Costa Rica jumped up a spot to become the second “most globalized” country in Latin America this year, second only to Panama, according to a recent magazine ranking.
According to Latin Business Chronicle’s “Latin American Globalization Index,” the region’s largest economy, Brazil, also became the “least globalized” economy in the region.
The index of 19 countries looks at six factors that measure a country’s links with the outside world: exports of goods and services as a percentage of the gross domestic product (GDP), as well as imports of goods and services, foreign direct investment, tourism receipts and remittances as percentages of GDP, and Internet penetration.
Costa Rica ranked second in the categories of exports, tourism receipts and Internet penetration, third in imports and fifth in foreign direct investment. Nicaragua ranked second in imports and foreign direct investment, third in remittances and fifth in tourism. Those scores helped offset its low Internet penetration, the lowest in Latin America in 2005 (excluding Cuba), the magazine reported.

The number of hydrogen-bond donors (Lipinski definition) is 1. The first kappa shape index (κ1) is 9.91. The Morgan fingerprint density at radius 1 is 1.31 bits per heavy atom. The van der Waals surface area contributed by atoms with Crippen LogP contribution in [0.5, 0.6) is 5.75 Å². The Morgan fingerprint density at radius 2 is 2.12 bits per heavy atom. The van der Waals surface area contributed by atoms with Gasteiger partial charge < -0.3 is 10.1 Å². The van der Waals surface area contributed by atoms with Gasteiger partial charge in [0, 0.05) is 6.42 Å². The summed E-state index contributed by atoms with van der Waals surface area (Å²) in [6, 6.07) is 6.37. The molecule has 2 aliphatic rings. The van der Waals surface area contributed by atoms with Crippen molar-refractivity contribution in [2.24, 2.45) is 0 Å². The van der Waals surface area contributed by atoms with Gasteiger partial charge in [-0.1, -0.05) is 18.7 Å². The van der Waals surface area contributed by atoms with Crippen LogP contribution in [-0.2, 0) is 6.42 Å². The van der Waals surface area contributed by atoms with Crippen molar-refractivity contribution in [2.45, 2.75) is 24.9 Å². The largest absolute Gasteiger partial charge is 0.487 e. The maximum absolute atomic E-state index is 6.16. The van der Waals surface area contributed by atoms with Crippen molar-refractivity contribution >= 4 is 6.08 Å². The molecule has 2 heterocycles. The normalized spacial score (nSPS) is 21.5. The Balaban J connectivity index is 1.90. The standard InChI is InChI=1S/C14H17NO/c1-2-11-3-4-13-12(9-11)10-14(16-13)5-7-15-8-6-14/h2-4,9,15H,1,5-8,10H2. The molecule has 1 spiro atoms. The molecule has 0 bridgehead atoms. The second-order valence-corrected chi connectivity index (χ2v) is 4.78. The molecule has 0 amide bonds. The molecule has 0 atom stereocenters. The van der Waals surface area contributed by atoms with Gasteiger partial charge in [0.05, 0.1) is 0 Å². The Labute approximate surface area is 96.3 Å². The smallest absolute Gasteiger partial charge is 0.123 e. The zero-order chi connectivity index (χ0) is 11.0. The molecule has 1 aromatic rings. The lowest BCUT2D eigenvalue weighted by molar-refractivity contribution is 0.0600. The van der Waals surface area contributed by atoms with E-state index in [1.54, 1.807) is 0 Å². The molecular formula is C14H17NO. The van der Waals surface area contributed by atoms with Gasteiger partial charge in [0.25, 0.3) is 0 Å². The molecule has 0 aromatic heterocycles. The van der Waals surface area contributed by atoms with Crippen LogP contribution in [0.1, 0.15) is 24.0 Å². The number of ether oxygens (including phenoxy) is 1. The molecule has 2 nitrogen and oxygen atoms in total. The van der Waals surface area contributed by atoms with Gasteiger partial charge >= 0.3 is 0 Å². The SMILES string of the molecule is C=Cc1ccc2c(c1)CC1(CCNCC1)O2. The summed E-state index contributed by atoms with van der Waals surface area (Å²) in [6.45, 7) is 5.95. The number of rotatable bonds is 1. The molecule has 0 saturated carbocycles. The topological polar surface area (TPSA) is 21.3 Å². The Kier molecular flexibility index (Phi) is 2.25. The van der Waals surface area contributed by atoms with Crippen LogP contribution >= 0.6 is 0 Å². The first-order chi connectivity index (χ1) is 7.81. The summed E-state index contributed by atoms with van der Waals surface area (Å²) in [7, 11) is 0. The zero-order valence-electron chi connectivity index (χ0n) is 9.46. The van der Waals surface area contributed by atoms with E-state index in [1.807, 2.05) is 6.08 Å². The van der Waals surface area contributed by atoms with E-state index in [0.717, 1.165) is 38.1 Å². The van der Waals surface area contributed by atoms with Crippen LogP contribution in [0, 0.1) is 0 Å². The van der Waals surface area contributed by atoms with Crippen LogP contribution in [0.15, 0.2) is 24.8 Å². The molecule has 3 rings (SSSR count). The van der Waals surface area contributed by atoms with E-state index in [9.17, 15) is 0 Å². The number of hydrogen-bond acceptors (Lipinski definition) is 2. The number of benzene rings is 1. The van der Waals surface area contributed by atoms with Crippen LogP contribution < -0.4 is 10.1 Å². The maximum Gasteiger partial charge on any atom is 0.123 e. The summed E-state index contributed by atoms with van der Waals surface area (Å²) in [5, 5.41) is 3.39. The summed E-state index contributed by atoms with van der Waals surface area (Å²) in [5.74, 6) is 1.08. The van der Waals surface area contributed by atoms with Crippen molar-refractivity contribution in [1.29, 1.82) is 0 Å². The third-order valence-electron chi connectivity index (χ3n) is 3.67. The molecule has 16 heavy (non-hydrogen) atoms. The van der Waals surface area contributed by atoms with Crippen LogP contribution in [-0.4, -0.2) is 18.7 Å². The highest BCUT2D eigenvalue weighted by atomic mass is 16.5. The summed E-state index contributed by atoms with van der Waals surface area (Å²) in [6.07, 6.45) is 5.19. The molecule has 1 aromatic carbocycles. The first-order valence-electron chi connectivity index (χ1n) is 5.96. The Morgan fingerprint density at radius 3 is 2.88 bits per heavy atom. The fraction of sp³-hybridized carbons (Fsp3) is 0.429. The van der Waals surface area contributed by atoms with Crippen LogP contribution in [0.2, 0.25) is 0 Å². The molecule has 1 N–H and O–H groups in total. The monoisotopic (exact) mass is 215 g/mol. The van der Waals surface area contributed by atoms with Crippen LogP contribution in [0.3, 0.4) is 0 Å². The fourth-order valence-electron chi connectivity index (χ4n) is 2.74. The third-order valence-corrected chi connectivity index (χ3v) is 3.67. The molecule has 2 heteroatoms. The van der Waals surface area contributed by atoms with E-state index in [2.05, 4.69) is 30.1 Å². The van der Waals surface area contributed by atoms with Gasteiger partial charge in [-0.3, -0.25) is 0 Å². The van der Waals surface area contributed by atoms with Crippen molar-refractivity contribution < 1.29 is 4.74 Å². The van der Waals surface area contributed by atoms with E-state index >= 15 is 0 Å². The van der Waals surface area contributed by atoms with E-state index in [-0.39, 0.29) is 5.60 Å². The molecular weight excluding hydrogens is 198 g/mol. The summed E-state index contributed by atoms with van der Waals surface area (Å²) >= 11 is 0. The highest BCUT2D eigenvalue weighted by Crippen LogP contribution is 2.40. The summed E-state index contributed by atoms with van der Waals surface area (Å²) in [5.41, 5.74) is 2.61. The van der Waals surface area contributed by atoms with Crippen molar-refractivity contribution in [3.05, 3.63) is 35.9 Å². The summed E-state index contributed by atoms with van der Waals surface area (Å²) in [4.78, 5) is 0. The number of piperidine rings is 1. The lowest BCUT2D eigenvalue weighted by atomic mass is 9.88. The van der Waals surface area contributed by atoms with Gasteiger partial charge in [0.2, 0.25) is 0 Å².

While Costa Rica is the most globalized economy of any signatory to the Central American Free-Trade Agreement (CAFTA); the least globalized economy in the trade pact is Guatemala, according to the index.
The CAFTA countries had an average score of 11.05, which was higher than the Andean Community of Chile, Peru, Bolivia, Colombia and Ecuador (8.17) and Mercosur countries Brazil, Uruguay, Venezuela, Argentina and Paraguay (7.12). Panama maintained its spot as the most globalized country, while Brazil replaced Argentina as the least globalized country in Latin America.
Panama and the CAFTA countries are also expected to become more globalized as they reach a free-trade agreement with the European Union, possibly as soon as 2008. That would make it the only region in Latin America outside of Mexico with free-trade agreements with both the United States and